Italy

Travelling the west coast of Italy will give a taste of the many regions this delicious county has to offer. With its long Mediterranean coastline this side of the popular European country is the perfect environment to enjoy local delicacies during long, lazy days.

 

From canals to catamarans:

 

Venice – Arriving in Venice, hopping on to a water bus to reach your accommodation has never been such a beautiful way to travel.  Making your way along the canals you will experience up close views of the amazing architecture of the city.  Enjoy a day and night wandering the main island; crossing the bridges of the canals, eating a different flavour of gelato every half an hour, visiting the local delicatessens, getting lost along the narrow passageways of the streets, tasting fine produce and wines and sitting in the warm evening air enjoying the splendor of an evening meal alongside the canal waters.  Take time to visit Piazza San Marco and Saint Mark’s Basilica then attend an opera.  It’s worth taking a water bus over to Punta Sabbioni for a few hours and visit the bustling beaches in this part of Venice.  Top tip – avoid the cliche (and price) of the gondolas and get on a water bus just as the sun is due to set.  Stay towards the rear of the water bus and enjoy the views of the Grand Canal as it descends into darkness and becomes lit by the surrounding buildings.

From Venice take a day trip to fair Verona by train to visit Juliet’s balcony via a stop to take in the awe of the Arena di Verona, a Roman amphitheatre in Piazza Bra.  (4 night stay).

 

Rome – Italy’s capital, is a sprawling, cosmopolitan city with nearly 3,000 years of globally influential art, architecture and culture on display.  It takes around 4 hours to get here by train from Venice which run regularly.  Where to begin? There are so many notable places to visit in Rome; the Colosseum, Pantheon, Trevi Fountain, Spanish Steps, Roman ruins, basilicas, museums, galleries, statues, piazzas, markets the list goes on.  Make sure that you allow yourself time to enjoy all of these sights and fit in a visit to the Vatican City.  As touristy as a trip to the Sistine Chapel may sound, it is worth being herding around like a sheep to see the fantastic art pieces on show.  Rome is best enjoy by foot strolling so make sure that you take comfy footwear! (5 night stay).

 

Florence – Oh, wonderful Tuscany!  Florence is one of my favourite cities in Europe.  You cannot escape the allure of the remarkable Renaissance architecture which makes up this city.  One of its most iconic sights is the Duomo which is a useful marker of the main square, Piazza del Duomo.  Florence is bursting with culture and you can easily lose a day trying to visit the many museums and galleries (including that which is home to David’s ‘Michelangelo’).  Stroll through the markets, along the bridge essentially made from tiny shops and find yourself overlooking the city at Piazzale Michelangelo.  The views from here are certainly worth the trek! After your day walking of calories, indulge in Tuscan cheese and Chianti.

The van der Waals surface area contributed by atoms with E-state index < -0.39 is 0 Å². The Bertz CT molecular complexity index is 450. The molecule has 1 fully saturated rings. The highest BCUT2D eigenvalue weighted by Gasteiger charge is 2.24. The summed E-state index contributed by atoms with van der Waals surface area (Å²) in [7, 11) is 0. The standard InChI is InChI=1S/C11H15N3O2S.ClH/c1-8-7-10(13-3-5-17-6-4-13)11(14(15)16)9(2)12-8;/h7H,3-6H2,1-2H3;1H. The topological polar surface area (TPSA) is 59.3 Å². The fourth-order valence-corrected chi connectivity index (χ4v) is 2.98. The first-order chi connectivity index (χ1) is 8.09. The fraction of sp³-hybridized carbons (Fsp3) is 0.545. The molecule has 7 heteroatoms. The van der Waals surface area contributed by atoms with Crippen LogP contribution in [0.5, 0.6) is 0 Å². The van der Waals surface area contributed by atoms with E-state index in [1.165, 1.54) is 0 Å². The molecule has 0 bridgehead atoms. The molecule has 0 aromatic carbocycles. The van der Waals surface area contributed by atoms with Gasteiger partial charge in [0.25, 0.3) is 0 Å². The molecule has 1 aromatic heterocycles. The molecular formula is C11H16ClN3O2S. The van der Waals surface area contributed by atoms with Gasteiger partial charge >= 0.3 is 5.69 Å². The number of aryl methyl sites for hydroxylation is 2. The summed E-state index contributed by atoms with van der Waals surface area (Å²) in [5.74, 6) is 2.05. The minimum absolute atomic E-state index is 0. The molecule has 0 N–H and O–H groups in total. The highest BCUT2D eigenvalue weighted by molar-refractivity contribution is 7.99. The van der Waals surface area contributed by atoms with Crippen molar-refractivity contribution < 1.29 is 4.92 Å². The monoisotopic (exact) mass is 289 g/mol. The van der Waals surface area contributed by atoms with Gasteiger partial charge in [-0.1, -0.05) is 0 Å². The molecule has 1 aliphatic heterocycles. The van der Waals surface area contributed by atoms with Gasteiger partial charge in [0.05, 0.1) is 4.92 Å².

Florence has great train links and is a great base from which to visit nearby places.  Spend a day in nearby Pisa perfecting your leaning tower pose then head further south the following day and stroll the gothic streets of Siena.  (4 night stay).

 

Naples – Around 3 hours by train from Florence, Naples is a good choice to use as a base to visit neighbouring towns which are a lot prettier and have more to offer than Naples itself.  I love Italy, but Naples offers little other than tasty food and good transport links.  Buses regularly run to and from the Amalfi Coast which is even more picture perfect in real life: Take trips to Sorrento, Positano and the island of Capri.  The drive along the coastal roads can be rather terrifying if you have a window seat and are afraid of heights but the views when you arrive are worth the white knuckles.  Be mindful that many people chose to travel to the Amalfi Coast for the day and so buses can be busy during park times.  Also, the ferry to Capri runs only a few times a day and the last return journey from the island to the mainland can be packed to the rafters.  Top tip – the main beach in Capri is rocky, has no shade and is very busy.  As soon as you get off the ferry walk straight up the main road and enjoy meandering through the warren of paths dotted with perfumeries and boutiques before cooling off in a lushus park and looking out over the Bay of Naples.

Catch a quick train from Naples or Sorrento to visit Pompeii and feast your eyes on the famous Mount Vesuvius.  (3 night stay).

 

When travelling by train in Italy remember to validate your ticket before travelling! There are small yellow machines near the platforms which will stamp and validate your ticket.